While elected officials applauded Paterson’s straightforward approach, others, including the New York State Public Employees Federation, which represents state employees, were wary about where cuts would be made.
“We understand there will be hardships for the citizens of New York state as a result of the economic downturn, but the state work force or state services should not bear a disproportionate amount of the burden,” said PEF President Ken Brynien.
State agency budgets have already been cut by a half-billion dollars as steps were being taken to restore the state’s ability to provide services to its citizens. Brynien said there needs to be a balance between cost-cutting and additional revenue.
A significant reduction in spending during an economic downturn is not the right way to go, he said.
In a statement, the union leader said he was encouraged that Paterson was seeking the counsel of Joseph Stiglitz, the 2001 Nobel Prize winner in economics, to explore alternatives to service cuts.
An alternative previously suggested by Stiglitz is to place a temporary surcharge on the wealthiest New Yorkers, Brynien said. The state could also save almost a billion dollars by reducing the use of overtime and consultants, according to Brynien.
Karen Scharff, executive director of Citizen Action of New York, said no one denies that the state deficit is real and officials should respond by investing in New York’s future, not by taking away the economic supports working families need.
“Reinstating a tax surcharge on the wealthiest New Yorkers who benefited from the boom and investing in education, health care and real property tax relief will help New York families and stimulate the economy. Budget cuts and political gimmicks like the tax cap will just drive us deeper into crisis,” she said in a release.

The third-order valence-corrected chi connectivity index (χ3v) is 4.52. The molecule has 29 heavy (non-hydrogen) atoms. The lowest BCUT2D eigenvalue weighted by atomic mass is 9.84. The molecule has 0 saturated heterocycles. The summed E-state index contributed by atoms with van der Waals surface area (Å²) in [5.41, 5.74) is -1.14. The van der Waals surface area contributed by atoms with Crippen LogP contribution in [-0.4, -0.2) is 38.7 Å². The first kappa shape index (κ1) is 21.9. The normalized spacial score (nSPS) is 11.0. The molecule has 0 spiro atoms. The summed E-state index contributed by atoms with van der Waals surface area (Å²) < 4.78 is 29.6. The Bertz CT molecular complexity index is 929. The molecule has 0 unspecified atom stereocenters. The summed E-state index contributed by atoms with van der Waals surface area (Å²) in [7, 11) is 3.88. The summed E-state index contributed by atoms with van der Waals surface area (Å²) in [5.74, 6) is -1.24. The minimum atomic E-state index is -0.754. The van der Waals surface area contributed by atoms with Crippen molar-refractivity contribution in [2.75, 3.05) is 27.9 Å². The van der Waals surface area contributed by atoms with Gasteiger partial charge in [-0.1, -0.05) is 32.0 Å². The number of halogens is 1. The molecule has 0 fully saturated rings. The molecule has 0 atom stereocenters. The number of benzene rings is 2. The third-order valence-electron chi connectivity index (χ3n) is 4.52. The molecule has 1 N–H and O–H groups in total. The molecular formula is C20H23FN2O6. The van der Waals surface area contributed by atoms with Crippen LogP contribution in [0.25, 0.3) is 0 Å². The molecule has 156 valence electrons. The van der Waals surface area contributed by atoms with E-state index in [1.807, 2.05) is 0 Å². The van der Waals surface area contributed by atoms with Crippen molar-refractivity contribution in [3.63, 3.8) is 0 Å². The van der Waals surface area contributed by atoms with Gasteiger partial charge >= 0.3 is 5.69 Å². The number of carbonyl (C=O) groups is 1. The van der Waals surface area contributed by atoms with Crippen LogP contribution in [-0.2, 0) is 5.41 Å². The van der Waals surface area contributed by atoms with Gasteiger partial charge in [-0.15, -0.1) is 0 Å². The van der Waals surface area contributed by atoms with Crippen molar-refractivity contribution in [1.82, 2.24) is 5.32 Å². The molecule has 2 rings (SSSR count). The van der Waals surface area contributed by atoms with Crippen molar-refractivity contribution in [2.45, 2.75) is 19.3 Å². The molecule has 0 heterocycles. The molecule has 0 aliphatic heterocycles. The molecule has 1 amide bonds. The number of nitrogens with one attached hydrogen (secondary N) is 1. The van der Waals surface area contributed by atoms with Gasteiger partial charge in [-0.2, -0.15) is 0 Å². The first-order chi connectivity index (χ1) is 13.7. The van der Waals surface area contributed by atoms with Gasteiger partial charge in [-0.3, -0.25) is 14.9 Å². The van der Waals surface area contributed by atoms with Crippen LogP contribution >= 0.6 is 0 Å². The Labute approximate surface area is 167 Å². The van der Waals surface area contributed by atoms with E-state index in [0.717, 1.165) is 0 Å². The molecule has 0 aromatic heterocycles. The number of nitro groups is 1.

Mark Dunlea, executive director of the Hunger Action Network of New York State, agreed and said tax cuts for the wealthy enacted during the Pataki administration cost the state and failed to create jobs or otherwise stimulate the state’s economy, especially upstate.
“The first step to solve the budget deficit should be to cut back on the tax giveaways to the wealthy,” said Dunlea in a statement. “Cutting state spending during a recession will only make the recession worse. The state also needs to take leadership to hold accountable those in the banking community, Wall Street and the political arena that are responsible for the latest financial crisis, this time involving the abuse of housing mortgages.”
Back on State Street, Edna Doney, who lives in Averill Park and works at the state comptroller’s office, said if the state wants to cut spending, it should eliminate hiring temporary agencies and high-priced consultants.
She’s noticed that people who have retired from the comptroller’s office are continuously being called back as consultants, and she questions why others haven’t been trained to fill those jobs.
She remembers when former Gov. Mario Cuomo ordered a hiring freeze: “It will have a dwindle-down effect. They won’t fill certain positions. It won’t mean much change,” she said.